And as it turns out, it's not just the cattle folk who don't mind being tracked—and if they did, NCBA would assure them that the association has total control of the data for each person and only pulls contact information (no credit card information); they can even opt out of the email sharing if they wish.
"Our members trust us," says Michaelle Shultz, vice president and chief technology officer at the Association of Corporate Counsel. "If we say we're not sharing their information, they believe us."
It's all about the big mouse ears at Walt Disney World. Except when it's about the wrist. And with the rollout of MyMagic+ earlier this year, attendees have unbelievable amounts of information right on their wristbands.
The colorful Disney MagicBand is a good example of how tracking technology is used in the for-profit world. The band uses radio frequency technology in an all-in-one device that—with the tap of a wrist—serves as a room key, park ticket, and optional payment system for food and merchandise. Disney emphasizes that the bands don't use GPS technology, track guests, or store personal or credit card data, and they can be disabled remotely if lost or stolen.
The band is part of the larger MyMagic+ program, which allows attendees to make the most of their time by preplanning and customizing their visit. MyDisneyExperience.com is Disney's new website and free mobile app that include interactive maps, restaurant listings, itinerary tools, and the ability to plan for shows and attractions through FastPass+. Best of all: If you want a meet-and-greet with Mickey, you can set that up through the app as well.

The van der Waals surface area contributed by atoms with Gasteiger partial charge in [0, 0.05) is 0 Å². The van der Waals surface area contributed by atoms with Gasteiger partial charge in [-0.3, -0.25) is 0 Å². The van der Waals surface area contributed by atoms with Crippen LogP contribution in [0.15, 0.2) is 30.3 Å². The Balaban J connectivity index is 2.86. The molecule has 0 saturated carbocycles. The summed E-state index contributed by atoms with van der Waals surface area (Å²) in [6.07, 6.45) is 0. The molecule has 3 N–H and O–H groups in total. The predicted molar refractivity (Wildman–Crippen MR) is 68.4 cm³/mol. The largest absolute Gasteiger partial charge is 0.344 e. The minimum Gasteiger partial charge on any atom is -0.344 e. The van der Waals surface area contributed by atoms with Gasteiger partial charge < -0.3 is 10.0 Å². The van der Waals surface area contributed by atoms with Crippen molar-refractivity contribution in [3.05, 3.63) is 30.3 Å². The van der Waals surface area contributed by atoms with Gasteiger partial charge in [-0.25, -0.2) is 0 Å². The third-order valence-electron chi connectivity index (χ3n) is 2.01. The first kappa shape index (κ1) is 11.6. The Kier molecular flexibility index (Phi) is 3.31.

David Haas, director of digital solutions for FreemanXP, says every association should have a data security policy that is referenced in all digital communications, and attendees should be able to review it before submitting data.
When Shultz began working at ACC eight years ago, she was struck by the long lines of attendees waiting to reach handheld scanners at the annual meeting. "It frustrated me, so I thought, this must be really frustrating our members," she says, "and it was."
Every year since, Shultz has made improvements. First, she switched to tabletop scanners, which tracked continuing-legal-education credits for each session. But sometimes the devices weren't charged, which left people scurrying, looking for power.
Eventually, in 2011, Shultz made the switch to RFID. To offset the cost of the RFID readers that scan badges, ACC secured sponsorship, and the sponsor's logo is at each portal. Initially, the setup confused members. "They would walk very slowly past the reader, but now they don't even think about it. They walk in and out, and they love it."